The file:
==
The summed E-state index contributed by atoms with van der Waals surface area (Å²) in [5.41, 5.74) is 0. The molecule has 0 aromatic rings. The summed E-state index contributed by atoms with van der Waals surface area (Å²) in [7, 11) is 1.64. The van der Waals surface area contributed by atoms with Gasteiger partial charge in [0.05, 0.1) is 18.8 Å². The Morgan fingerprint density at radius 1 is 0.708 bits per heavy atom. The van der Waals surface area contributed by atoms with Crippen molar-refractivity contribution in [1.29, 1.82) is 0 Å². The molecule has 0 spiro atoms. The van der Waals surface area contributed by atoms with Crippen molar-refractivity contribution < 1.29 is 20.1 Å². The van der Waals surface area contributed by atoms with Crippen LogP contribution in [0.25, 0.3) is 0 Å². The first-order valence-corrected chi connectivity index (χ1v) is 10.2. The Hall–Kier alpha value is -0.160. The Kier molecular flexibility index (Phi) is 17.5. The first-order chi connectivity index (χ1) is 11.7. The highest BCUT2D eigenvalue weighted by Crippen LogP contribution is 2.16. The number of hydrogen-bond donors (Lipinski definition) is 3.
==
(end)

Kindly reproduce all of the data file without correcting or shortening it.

The summed E-state index contributed by atoms with van der Waals surface area (Å²) in [5.41, 5.74) is 0. The molecule has 0 aromatic rings. The summed E-state index contributed by atoms with van der Waals surface area (Å²) in [7, 11) is 1.64. The van der Waals surface area contributed by atoms with Gasteiger partial charge in [0.05, 0.1) is 18.8 Å². The Morgan fingerprint density at radius 1 is 0.708 bits per heavy atom. The van der Waals surface area contributed by atoms with Crippen molar-refractivity contribution in [1.29, 1.82) is 0 Å². The molecule has 0 spiro atoms. The van der Waals surface area contributed by atoms with Crippen molar-refractivity contribution < 1.29 is 20.1 Å². The van der Waals surface area contributed by atoms with Crippen LogP contribution in [0.25, 0.3) is 0 Å². The first-order valence-corrected chi connectivity index (χ1v) is 10.2. The Hall–Kier alpha value is -0.160. The Kier molecular flexibility index (Phi) is 17.5. The first-order chi connectivity index (χ1) is 11.7. The highest BCUT2D eigenvalue weighted by Crippen LogP contribution is 2.16. The number of hydrogen-bond donors (Lipinski definition) is 3.